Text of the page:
But to my mind, this is a political non-starter as a national economic narrative. Constantly being told how fortunate you are when your own recent experience is that you are getting less so is not going to resonate. In fact, it will make most people angry because they are being ignored. This is one reason why the negativity of Tony Abbott has resonated with the community, most particularly around the carbon tax, despite the nation broadly acknowledging the need to act on climate change.
This points to Wayne Swan’s great failure as a Treasurer; he has proved to be a lousy communicator, stuck like some broken recording of an American new age evangelist, exhorting all to “be positive”, he has made no connection with the community. It may, in fact, be his greatest failing given poor communication in part gave rise to the mining tax debacle that is certainly his most obvious policy blunder.
The Treasurer and government might have time to remedy this off-base rhetoric in the lead up to the election. A start was made in this direction with the abandoning of the surplus late last year. And in his Friday speech, Swan also linked his shift away from a budget surplus to the lessons learned by the IMF in Europe about negative fiscal multipliers. Why this sensible line of argument is available only to US audiences is beyond me.
As the end of the mining boom approaches mid-year, Swan will have to shift towards a more resonant centrist narrative of public and private prudence, of entrepreneurial endeavour, of productivity boosts to compete in global markets and of rebuilding broad-based export successes post the mining boom. This is the same narrative that the community needs to hear in policy terms. Within twelve months (and probably by the election) we’ll be living the reality as exports for bulk commodities struggle, LNG exports are yet to ramp up, and our lack of competitiveness sheds more jobs. It is the kind of message that in the mean time could frame fiscal initiatives targeting the dollar, like a Tobin tax, which would help mitigate the fallout which is already well underway.
But Swan has been beaten to the punch by the shadow Treasurer, Joe Hockey. For the past two years, Hockey has built a message for the times. His growing narrative of bank reform, of public and private prudence, of moving beyond entitlement, of renewed entrepreneurial vigour, will resonate with a community now firmly set on financial conservatism. Here’s how Hockey put it last week in the AFR:
Productivity reform and a banking inquiry are at the top of his to-do list in what promises to be another brutal year of federal politics. But the shadow treasurer has also added “respect for taxpayers”, and says he won’t walk away from controversial comments about a culture of “entitlement” among some Australians.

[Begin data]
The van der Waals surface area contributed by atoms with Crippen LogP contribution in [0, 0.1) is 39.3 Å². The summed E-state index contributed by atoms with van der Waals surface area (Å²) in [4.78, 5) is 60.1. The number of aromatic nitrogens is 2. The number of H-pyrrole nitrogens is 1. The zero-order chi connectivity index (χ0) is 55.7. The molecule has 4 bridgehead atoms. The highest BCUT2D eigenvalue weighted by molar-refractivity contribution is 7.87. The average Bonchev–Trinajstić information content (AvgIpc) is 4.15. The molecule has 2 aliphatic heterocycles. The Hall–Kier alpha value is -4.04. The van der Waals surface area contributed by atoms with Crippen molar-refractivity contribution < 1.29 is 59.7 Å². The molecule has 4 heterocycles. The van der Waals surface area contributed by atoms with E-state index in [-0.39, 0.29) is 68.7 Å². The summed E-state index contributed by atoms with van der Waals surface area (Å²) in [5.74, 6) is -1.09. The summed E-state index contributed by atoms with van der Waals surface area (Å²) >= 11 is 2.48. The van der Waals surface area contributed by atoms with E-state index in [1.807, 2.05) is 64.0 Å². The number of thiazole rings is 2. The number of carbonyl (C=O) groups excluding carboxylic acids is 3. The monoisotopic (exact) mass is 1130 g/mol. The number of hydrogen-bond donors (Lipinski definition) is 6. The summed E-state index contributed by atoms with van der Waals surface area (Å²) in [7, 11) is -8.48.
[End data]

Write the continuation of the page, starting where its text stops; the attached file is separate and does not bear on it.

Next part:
…“Yes, it will be a theme for me and it sits very comfortably within the Coalition’s theme. That is the commitment to live within our means. Australians can no longer afford a lifestyle that is fuelled by debt,” he said.
“Everyday Australians know it and that’s why they’re increasing their household savings.”
As I’ve written several times in the past eighteen months, this is how the disappointment that currently pervades the Australian community can be turned to a positive catharsis (sadly Hockey’s policies imply the opposite outcome but hey!). As the year wears on, the Hockey narrative (excepting surplus rhetoric) will make more and more economic sense. It may even have the credibility to carry some renewed industrial relations reform.
The Coalition’s problem is that its leader has not yet embraced this message. Abbott does have a vision but like Labor, it is based upon the assumption that Australia will continue forever to enjoy out-sized benefits from China’s rise. Abbott too is stuck in a scratch on the record: negative, carbon tax obsessed, closed on trade and investment, bashing away at dated surplus politics, instead of fashioning a positive vision of post-mining boom change such as that offered by Hockey. The recent attack on the butchered mining tax is welcome and works well within his lower taxes framework since it’s not collecting any revenue. But should he become Prime Minister, Abbott is going to be scratching around for new revenues from, and ideas for, struggling growth as much as anyone else.
More to the point, as Swan indicated on Friday, as the mining boom draws to a close, the surplus narrative is going to become much more politically charged. Abbott is busy talking up what will be contested tactics while Joe Hockey is delivering the grand narrative. The Coalition has it backwards.
Neither Julia Gillard nor Wayne Swan nor Tony Abbott have the economic narrative to win the election, Joe Hockey does.